In early February, Gillespie returned to New York, while Parker remained in Los Angeles. While the availability of narcotics from Parker’s connection, “Moose,” no doubt played a role, Parker also wanted to establish his own identity musically. The fine bebop trumpeter Howard McGhee (1918–1987), who both played with Parker and managed a Los Angeles nightclub, explained in his unpublished autobiography: “Dizzy was a comical cat, and he got people laughing. Bird didn’t dig that when he was trying to play serious.”
Parker’s mental and physical health continued to decline, however, and after struggling through a second Dial recording session that produced a painful rendition of the ballad “Lover Man,” Parker was arrested and then hospitalized for six months at the California State Mental Hospital in nearby Camarillo.
The break did Parker good. With his health temporarily restored, Parker recorded sessions in Los Angeles for Dial in February and March 1947. While Parker was on the West Coast, bebop had become highly fashionable and Gillespie quite the celebrity. Parker returned to New York in the spring to a hero’s welcome.
Parker made a series of recordings in New York City for the Dial and Savoy labels with a quintet featuring Davis and Roach, all of which are considered classics. In September, Parker joined Gillespie for a reunion at Carnegie Hall and played his own composition “Confirmation” with extraordinary passion.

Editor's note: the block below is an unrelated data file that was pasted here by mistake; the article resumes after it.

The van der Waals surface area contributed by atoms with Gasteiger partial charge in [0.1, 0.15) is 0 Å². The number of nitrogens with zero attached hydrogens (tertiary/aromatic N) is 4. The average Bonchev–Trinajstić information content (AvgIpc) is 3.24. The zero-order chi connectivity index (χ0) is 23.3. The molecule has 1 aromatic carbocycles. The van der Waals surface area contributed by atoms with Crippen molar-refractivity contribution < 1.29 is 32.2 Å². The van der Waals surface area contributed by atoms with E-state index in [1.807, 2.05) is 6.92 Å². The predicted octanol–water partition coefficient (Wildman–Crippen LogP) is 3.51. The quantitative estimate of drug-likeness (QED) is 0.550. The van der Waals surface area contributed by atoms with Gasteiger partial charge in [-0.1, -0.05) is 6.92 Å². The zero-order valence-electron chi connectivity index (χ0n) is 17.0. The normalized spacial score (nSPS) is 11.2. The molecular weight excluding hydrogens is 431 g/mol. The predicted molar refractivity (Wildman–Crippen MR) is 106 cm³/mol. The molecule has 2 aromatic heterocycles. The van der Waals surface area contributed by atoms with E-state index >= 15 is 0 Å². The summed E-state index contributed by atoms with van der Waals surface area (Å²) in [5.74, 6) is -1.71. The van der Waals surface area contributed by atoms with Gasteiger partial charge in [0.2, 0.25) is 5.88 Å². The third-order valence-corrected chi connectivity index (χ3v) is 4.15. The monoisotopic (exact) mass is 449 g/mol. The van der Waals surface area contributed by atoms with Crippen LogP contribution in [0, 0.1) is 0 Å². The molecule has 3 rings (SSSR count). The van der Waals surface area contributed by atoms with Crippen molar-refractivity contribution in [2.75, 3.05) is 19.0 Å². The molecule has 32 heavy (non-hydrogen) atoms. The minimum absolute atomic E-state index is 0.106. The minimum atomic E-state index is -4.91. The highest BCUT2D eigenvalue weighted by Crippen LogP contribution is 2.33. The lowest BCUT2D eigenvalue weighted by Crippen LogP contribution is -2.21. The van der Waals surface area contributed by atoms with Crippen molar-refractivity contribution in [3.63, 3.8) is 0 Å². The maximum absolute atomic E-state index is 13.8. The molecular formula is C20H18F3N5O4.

Establishing a home in New York City, playing regularly with sympathetic musicians, and recording frequently, Parker was at the peak of his fame and powers. Unfortunately, his addiction returned, and he began drinking excessively. Parker was often undependable, sick and on occasions unable to perform.
Nevertheless, there were many highlights over the next several years. In 1949, after a successful trip to Paris, impresario Norman Granz arranged for Parker to record with a small string section, producing several pleasant sides and one stunning masterpiece, “Just Friends.”
In December 1949, Birdland, a nightclub named after Parker, opened on Broadway, and immediately became the most important jazz venue in New York. The next year Granz reunited Parker with Gillespie and Thelonious Monk for “Bird and Diz,” a record album comprised of original compositions such as “Bloomdido” in the classic bebop style. A CinemaScope film from 1951 depicts Parker and Gillespie performing “Hot House” after receiving awards on a television show. This film is the only surviving video of Parker performing live.